Molecular Mechanisms in Malignant Lymphomas - Demonstrators of Personalized Medicine

Description:

The joint project "MMML Demonstrators" deals with improvements in the diagnosis and therapy of lymphoma and consists of seven subprojects. In lymphoma, the so-called diffuse large cell B-cell lymphomas (DLBCL) are responsible for the highest number of deaths. Although the disease is curable in principle, approximately one third of patients still die. However, the expression of certain genes in tumor cells and surrounding tissues can be used to diagnose certain subgroups of these tumors and, in particular, to identify high-risk patients. Detailed knowledge of the biology of these tumors allows the measured gene expression pattern to be used to select an optimal, adapted therapy option. The present joint project will use a new technique for gene expression measurement, which should significantly reduce the workload and costs for a molecular diagnosis. The partners will establish this new technique for routine diagnostics and validate it both with improved histological methods and in the clinic. At the same time, the measured gene expression patterns will be used in a computer model to predict possible therapies. The focus is on the interaction of tumor cells with the surrounding tissue. At the end of the project, the findings will be combined in a web portal and made available to physicians and scientists. The insights gained in this project are thus a first step towards molecular-biological diagnostics and personalised therapy of lymphomas.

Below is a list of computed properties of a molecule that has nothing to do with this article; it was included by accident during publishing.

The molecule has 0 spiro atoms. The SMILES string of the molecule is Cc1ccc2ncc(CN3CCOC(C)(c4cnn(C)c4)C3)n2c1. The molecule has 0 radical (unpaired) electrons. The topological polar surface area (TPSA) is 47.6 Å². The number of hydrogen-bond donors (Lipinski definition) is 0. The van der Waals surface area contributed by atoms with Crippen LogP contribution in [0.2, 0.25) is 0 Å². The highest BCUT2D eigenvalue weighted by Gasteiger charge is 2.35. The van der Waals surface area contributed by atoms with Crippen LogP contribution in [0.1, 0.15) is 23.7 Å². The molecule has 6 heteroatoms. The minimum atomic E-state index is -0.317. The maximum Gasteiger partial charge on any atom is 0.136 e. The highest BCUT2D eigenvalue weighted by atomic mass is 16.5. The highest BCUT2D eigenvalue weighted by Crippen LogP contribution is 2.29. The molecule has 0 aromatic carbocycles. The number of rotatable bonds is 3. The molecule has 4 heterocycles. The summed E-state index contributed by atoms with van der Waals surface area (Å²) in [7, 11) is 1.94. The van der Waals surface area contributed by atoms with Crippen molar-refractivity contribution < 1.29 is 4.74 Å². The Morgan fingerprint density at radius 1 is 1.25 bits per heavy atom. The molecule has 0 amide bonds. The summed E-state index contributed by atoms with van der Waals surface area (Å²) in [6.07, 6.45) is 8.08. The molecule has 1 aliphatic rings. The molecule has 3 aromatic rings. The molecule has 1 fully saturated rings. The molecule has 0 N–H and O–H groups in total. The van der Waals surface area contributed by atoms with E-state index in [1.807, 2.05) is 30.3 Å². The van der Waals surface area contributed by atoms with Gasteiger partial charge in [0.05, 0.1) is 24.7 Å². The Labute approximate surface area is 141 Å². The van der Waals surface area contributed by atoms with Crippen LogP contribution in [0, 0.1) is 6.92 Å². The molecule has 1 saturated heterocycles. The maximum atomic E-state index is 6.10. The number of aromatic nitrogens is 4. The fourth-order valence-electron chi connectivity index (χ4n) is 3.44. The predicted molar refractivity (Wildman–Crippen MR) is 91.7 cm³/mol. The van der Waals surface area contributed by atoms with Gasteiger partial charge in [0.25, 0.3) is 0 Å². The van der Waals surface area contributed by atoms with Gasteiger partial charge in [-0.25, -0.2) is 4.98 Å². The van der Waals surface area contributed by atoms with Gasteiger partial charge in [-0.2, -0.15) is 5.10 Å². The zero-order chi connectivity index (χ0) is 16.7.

Programme: This Project is not associated with a Programme

LHA-ID: 7UACP8PCK2-4

Funding codes:
  • BMBF

Public web page: https://www.sys-med.de/de/demonstratoren/mmml-demonstrators/

Human Diseases: Diffuse large b-cell lymphoma

Leipzig Health Atlas PALs: Rainer Spang, Markus Löffler

Project Coordinators: No Project coordinators for this Project

Project start date: 1st Jan 2015

Project end date: 31st Dec 2018

Project Hierarchy

Related items

Powered by
(v.1.9.1)
Copyright © 2008 - 2019 The University of Manchester and HITS gGmbH
Institute for Medical Informatics, Statistics and Epidemiology, University of Leipzig